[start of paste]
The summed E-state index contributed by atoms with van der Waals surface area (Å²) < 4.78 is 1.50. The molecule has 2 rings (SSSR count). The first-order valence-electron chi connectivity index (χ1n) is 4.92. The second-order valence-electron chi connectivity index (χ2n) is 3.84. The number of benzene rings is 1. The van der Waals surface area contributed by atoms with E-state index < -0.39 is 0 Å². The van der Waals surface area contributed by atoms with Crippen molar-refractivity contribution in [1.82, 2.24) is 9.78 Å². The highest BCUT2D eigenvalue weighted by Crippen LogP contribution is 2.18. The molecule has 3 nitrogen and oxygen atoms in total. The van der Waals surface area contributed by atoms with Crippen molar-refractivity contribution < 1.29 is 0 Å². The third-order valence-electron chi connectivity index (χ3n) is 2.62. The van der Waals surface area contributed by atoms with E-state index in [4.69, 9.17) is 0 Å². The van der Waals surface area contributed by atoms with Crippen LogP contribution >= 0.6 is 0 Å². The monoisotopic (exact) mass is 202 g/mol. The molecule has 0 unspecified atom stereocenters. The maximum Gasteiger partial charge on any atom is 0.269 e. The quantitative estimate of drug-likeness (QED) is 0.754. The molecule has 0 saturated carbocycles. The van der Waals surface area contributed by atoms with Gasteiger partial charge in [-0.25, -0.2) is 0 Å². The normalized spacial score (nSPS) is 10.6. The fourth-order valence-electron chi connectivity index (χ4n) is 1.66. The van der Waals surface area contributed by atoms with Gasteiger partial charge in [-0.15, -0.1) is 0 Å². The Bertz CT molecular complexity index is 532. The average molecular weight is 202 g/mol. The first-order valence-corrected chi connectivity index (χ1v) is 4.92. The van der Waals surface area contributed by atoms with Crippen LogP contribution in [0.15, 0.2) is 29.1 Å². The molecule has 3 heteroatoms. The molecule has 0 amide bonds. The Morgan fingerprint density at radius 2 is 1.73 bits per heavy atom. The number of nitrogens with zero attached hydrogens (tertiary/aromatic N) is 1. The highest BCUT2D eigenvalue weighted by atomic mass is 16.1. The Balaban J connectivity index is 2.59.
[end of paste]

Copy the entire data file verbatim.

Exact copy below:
The summed E-state index contributed by atoms with van der Waals surface area (Å²) < 4.78 is 1.50. The molecule has 2 rings (SSSR count). The first-order valence-electron chi connectivity index (χ1n) is 4.92. The second-order valence-electron chi connectivity index (χ2n) is 3.84. The number of benzene rings is 1. The van der Waals surface area contributed by atoms with E-state index < -0.39 is 0 Å². The van der Waals surface area contributed by atoms with Crippen molar-refractivity contribution in [1.82, 2.24) is 9.78 Å². The highest BCUT2D eigenvalue weighted by Crippen LogP contribution is 2.18. The molecule has 3 nitrogen and oxygen atoms in total. The van der Waals surface area contributed by atoms with Crippen molar-refractivity contribution < 1.29 is 0 Å². The third-order valence-electron chi connectivity index (χ3n) is 2.62. The van der Waals surface area contributed by atoms with E-state index in [4.69, 9.17) is 0 Å². The van der Waals surface area contributed by atoms with Crippen LogP contribution >= 0.6 is 0 Å². The monoisotopic (exact) mass is 202 g/mol. The molecule has 0 unspecified atom stereocenters. The maximum Gasteiger partial charge on any atom is 0.269 e. The quantitative estimate of drug-likeness (QED) is 0.754. The molecule has 0 saturated carbocycles. The van der Waals surface area contributed by atoms with Gasteiger partial charge in [-0.25, -0.2) is 0 Å². The normalized spacial score (nSPS) is 10.6. The fourth-order valence-electron chi connectivity index (χ4n) is 1.66. The van der Waals surface area contributed by atoms with Gasteiger partial charge in [-0.15, -0.1) is 0 Å². The Bertz CT molecular complexity index is 532. The average molecular weight is 202 g/mol. The first-order valence-corrected chi connectivity index (χ1v) is 4.92. The van der Waals surface area contributed by atoms with Crippen LogP contribution in [0.15, 0.2) is 29.1 Å². The molecule has 3 heteroatoms. The molecule has 0 amide bonds. The Morgan fingerprint density at radius 2 is 1.73 bits per heavy atom. The number of nitrogens with zero attached hydrogens (tertiary/aromatic N) is 1. The highest BCUT2D eigenvalue weighted by atomic mass is 16.1. The Balaban J connectivity index is 2.59.